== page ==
inhabited since the Pre-Hellenistic age, San Marco lies at some
550m of altitude, only 9km from the coast. All the civilizations
that settled in Sicily throughout the centuries have left here their
indelible traces: the Greek, the Roman, under which it became Municipium
Aluntinorum, the Norman, who baptized it San Marco dei Normanni,
after the name of the first city they took in Calabria. Robert Guiscard
had a castle built on the area, whose ruins still dominate the city
from the highest point in town. King Martin of Aragon bestowed it
upon the Filangeris for their services.
a secluded position, before entering the village, left of the road,
stands the Chiesa di San Marco, erected on the temple of Heracles,
dating from the 4th century, of which only a few blocks of tufa
stone have remained. The church, entirely open to the sky, retains
its stone walls and a re-erected doorway.
Teodoro (or Badia Piccola) – Built in the 16th century on
the site of a Byzantine chapel, it is built on a Greek-cross with
each square arm enclosed by a little dome. The interior is ornamented
with magnificent Serpotta-style stuccoes depicting Judith and Holofernes
and the Manna falling from Heaven in the Desert (at the sides of
the Altar), scenes from the parable of the prodigal son; saints
and the four theological Virtues grace the pilasters that rise up
to the vault.
delle Monache Benedettine – Built in 1545, it was recently
restored to soon accomodate a museum dedicated to Byzantine-Roman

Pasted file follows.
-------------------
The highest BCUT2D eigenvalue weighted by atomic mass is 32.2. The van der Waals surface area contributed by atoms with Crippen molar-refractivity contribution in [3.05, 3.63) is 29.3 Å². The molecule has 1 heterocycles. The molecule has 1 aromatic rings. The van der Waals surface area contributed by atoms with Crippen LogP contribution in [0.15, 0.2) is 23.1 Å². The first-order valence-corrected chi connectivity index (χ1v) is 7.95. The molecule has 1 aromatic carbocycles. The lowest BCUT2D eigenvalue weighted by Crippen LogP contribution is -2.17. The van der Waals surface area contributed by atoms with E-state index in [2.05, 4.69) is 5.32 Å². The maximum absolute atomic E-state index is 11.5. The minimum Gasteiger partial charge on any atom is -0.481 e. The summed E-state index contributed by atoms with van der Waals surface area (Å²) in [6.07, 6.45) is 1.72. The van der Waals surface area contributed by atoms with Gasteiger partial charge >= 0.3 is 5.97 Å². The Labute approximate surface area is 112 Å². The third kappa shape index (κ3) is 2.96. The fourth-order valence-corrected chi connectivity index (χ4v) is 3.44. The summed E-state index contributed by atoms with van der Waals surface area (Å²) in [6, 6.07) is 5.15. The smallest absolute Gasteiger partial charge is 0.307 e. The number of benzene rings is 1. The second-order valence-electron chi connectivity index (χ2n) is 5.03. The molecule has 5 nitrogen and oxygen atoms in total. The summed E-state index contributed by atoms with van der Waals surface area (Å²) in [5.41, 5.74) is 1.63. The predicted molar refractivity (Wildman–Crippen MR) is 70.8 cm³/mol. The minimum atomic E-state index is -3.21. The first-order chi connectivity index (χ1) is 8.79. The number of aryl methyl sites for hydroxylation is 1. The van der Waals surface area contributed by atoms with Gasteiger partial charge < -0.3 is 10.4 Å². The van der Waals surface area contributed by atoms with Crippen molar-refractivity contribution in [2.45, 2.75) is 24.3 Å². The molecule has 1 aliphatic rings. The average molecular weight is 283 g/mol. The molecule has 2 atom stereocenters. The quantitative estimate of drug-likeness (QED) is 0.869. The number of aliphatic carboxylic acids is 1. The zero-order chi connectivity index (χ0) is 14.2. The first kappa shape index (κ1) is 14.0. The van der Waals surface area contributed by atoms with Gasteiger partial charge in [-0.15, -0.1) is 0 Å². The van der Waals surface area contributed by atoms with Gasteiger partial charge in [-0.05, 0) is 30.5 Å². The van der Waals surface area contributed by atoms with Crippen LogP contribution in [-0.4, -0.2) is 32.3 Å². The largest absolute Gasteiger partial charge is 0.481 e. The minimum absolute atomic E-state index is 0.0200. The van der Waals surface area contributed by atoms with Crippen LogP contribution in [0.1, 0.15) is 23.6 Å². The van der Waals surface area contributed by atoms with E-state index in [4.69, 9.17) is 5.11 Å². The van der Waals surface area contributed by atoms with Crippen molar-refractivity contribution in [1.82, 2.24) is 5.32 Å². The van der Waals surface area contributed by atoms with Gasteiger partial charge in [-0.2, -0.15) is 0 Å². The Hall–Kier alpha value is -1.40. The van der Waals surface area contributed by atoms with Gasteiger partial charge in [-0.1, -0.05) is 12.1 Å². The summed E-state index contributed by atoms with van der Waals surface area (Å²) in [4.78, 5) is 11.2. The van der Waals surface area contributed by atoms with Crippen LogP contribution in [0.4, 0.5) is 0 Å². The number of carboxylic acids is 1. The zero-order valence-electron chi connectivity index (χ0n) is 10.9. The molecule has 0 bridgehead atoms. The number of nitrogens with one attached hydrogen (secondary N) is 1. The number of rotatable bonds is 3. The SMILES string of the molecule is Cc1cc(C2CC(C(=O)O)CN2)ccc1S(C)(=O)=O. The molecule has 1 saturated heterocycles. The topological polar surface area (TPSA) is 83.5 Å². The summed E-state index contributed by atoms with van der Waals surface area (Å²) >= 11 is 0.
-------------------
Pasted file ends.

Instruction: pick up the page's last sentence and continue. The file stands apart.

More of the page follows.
art. Two of three apses on the ground floor, that once formed part
of the Cappella dei Quattro Dottori (11th century) were brought
to light. They are decorated with splendid and well-preserved Byzantine
frescoes . Those in the right-hand apse are very well-preserved:
the Madonna in the vault has beautifully delicate hands (unfortunately
her face is obscured), in the tier below (separated by a clear boundary
symbolising the separation of heaven and earth), the four Doctors
of the Orthodox Church – St. John Chrysostom, St. Gregory
of Nazianzus, St. Basil the Great and St. Athanasius – are
shown against a bright blue background.
Giuseppe – The church of St. Joseph houses the Museo Parrocchiale,
whose collections comprise sacred furnishings, wooden reliquaries,
a wooden polychrome Madonna Odigitria, a charming wooden figure
representing Mary Magdalene (17th century) and a painting of the
Deposition (18th century).
Centre – The main streets, Via Aluntina, runs through the
centre of the town past the Chiesa Madre dedicated to St. Nicholas
which has an austere façade only partly relieved by three
portals in red Alunzio Marble, largely used inside, too. Further
along, in Piazza Sant’Agostino, stands the Chiesa di Santa
Maria delle Grazie, preserving the Filangeri funerary monument by
Domenico Gagini, dated 1481, and a fine statue exuding gentle serenity.
road then continues to the 1700’s Chiesa di San Basilio, with
its arcade of pointed arches, and on to the 1600’s Chiesa
dell’Ara Coeli, with an elegant doorway made of Alunzio marble,
ornamented with volutes and floral elements. Inside, contained within
the Cappella del Santissimo Crocefisso, encrusted with fine stuccowork
by Serpotta depicting saints, lively cherubs, angels and festoons
of fruit, is an expressive 1600’s Spanish wooden Crucifix.
Salvatore – Also known as the Badia Grande, since it used
to adjoin an important Benedictine convent. Now alone, it stands
in ruins not far from the football pitch. Its elegant doorway made
of Alunzio marble, is ornamented with columns, angels and cherubs.
Inside, visitors are greeted by a band of serenading angels playing
trumpets, various allegorical figures, playful cherubs bearing heavy
drapes, scrolls and garlands of flowers; the exuberant stucco decoration
culminates in sumptuous drapery hanging from the wooden canopy over
treat – The restaurant La Fornace at 115 Via Cappuccini, is
renowned for its maccheroni al ragù, cooked in a terracotta
bowl, and for its char-grilled meat.